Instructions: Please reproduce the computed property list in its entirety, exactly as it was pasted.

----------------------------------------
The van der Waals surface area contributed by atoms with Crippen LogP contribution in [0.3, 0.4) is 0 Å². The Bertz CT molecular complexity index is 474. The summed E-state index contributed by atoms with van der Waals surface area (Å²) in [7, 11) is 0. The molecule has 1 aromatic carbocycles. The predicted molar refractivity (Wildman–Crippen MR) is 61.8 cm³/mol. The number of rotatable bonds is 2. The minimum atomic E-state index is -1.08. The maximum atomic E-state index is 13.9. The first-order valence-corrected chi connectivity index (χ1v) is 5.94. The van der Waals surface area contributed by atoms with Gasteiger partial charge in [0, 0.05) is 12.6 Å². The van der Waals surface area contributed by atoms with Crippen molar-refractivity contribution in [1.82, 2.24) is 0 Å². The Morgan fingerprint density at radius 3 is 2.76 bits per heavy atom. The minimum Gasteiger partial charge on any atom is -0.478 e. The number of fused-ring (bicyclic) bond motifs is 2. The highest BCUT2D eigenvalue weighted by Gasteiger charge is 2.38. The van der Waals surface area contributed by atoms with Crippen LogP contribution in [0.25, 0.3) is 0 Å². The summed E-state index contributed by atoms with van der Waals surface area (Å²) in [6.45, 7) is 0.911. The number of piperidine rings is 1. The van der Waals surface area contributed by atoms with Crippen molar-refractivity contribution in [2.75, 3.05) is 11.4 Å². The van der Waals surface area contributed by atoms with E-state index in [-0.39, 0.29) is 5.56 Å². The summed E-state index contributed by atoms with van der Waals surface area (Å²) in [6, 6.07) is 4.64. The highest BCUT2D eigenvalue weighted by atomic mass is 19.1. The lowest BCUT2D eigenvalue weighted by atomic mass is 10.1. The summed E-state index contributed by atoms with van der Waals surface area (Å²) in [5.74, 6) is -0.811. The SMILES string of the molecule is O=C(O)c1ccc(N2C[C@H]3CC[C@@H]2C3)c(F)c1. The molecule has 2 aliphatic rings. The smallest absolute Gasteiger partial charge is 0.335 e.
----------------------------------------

The van der Waals surface area contributed by atoms with Crippen LogP contribution in [0.3, 0.4) is 0 Å². The Bertz CT molecular complexity index is 474. The summed E-state index contributed by atoms with van der Waals surface area (Å²) in [7, 11) is 0. The molecule has 1 aromatic carbocycles. The predicted molar refractivity (Wildman–Crippen MR) is 61.8 cm³/mol. The number of rotatable bonds is 2. The minimum atomic E-state index is -1.08. The maximum atomic E-state index is 13.9. The first-order valence-corrected chi connectivity index (χ1v) is 5.94. The van der Waals surface area contributed by atoms with Gasteiger partial charge in [0, 0.05) is 12.6 Å². The van der Waals surface area contributed by atoms with Crippen molar-refractivity contribution in [1.82, 2.24) is 0 Å². The Morgan fingerprint density at radius 3 is 2.76 bits per heavy atom. The minimum Gasteiger partial charge on any atom is -0.478 e. The number of fused-ring (bicyclic) bond motifs is 2. The highest BCUT2D eigenvalue weighted by Gasteiger charge is 2.38. The van der Waals surface area contributed by atoms with Crippen LogP contribution in [0.25, 0.3) is 0 Å². The summed E-state index contributed by atoms with van der Waals surface area (Å²) in [6.45, 7) is 0.911. The number of piperidine rings is 1. The van der Waals surface area contributed by atoms with Crippen molar-refractivity contribution in [2.75, 3.05) is 11.4 Å². The van der Waals surface area contributed by atoms with E-state index in [-0.39, 0.29) is 5.56 Å². The summed E-state index contributed by atoms with van der Waals surface area (Å²) in [6, 6.07) is 4.64. The highest BCUT2D eigenvalue weighted by atomic mass is 19.1. The lowest BCUT2D eigenvalue weighted by atomic mass is 10.1. The summed E-state index contributed by atoms with van der Waals surface area (Å²) in [5.74, 6) is -0.811. The SMILES string of the molecule is O=C(O)c1ccc(N2C[C@H]3CC[C@@H]2C3)c(F)c1. The molecule has 2 aliphatic rings. The smallest absolute Gasteiger partial charge is 0.335 e.